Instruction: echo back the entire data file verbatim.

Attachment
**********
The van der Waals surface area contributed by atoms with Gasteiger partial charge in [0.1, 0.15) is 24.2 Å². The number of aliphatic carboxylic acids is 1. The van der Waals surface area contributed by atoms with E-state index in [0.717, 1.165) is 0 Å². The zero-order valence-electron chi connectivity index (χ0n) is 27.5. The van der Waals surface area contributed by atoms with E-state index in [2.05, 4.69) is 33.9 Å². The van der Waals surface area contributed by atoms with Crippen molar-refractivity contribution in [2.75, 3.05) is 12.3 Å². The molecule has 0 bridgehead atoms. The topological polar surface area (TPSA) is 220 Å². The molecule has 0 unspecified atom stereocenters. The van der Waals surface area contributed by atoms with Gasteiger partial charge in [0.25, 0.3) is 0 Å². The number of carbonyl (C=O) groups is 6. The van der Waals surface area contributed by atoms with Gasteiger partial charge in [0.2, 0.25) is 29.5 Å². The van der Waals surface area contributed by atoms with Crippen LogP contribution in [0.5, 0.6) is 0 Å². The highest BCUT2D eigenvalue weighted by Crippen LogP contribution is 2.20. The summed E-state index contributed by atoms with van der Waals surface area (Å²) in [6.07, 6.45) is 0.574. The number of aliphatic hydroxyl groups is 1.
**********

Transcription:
The van der Waals surface area contributed by atoms with Gasteiger partial charge in [0.1, 0.15) is 24.2 Å². The number of aliphatic carboxylic acids is 1. The van der Waals surface area contributed by atoms with E-state index in [0.717, 1.165) is 0 Å². The zero-order valence-electron chi connectivity index (χ0n) is 27.5. The van der Waals surface area contributed by atoms with E-state index in [2.05, 4.69) is 33.9 Å². The van der Waals surface area contributed by atoms with Crippen molar-refractivity contribution in [2.75, 3.05) is 12.3 Å². The molecule has 0 bridgehead atoms. The topological polar surface area (TPSA) is 220 Å². The molecule has 0 unspecified atom stereocenters. The van der Waals surface area contributed by atoms with Gasteiger partial charge in [0.25, 0.3) is 0 Å². The number of carbonyl (C=O) groups is 6. The van der Waals surface area contributed by atoms with Gasteiger partial charge in [0.2, 0.25) is 29.5 Å². The van der Waals surface area contributed by atoms with Crippen LogP contribution in [0.5, 0.6) is 0 Å². The highest BCUT2D eigenvalue weighted by Crippen LogP contribution is 2.20. The summed E-state index contributed by atoms with van der Waals surface area (Å²) in [6.07, 6.45) is 0.574. The number of aliphatic hydroxyl groups is 1.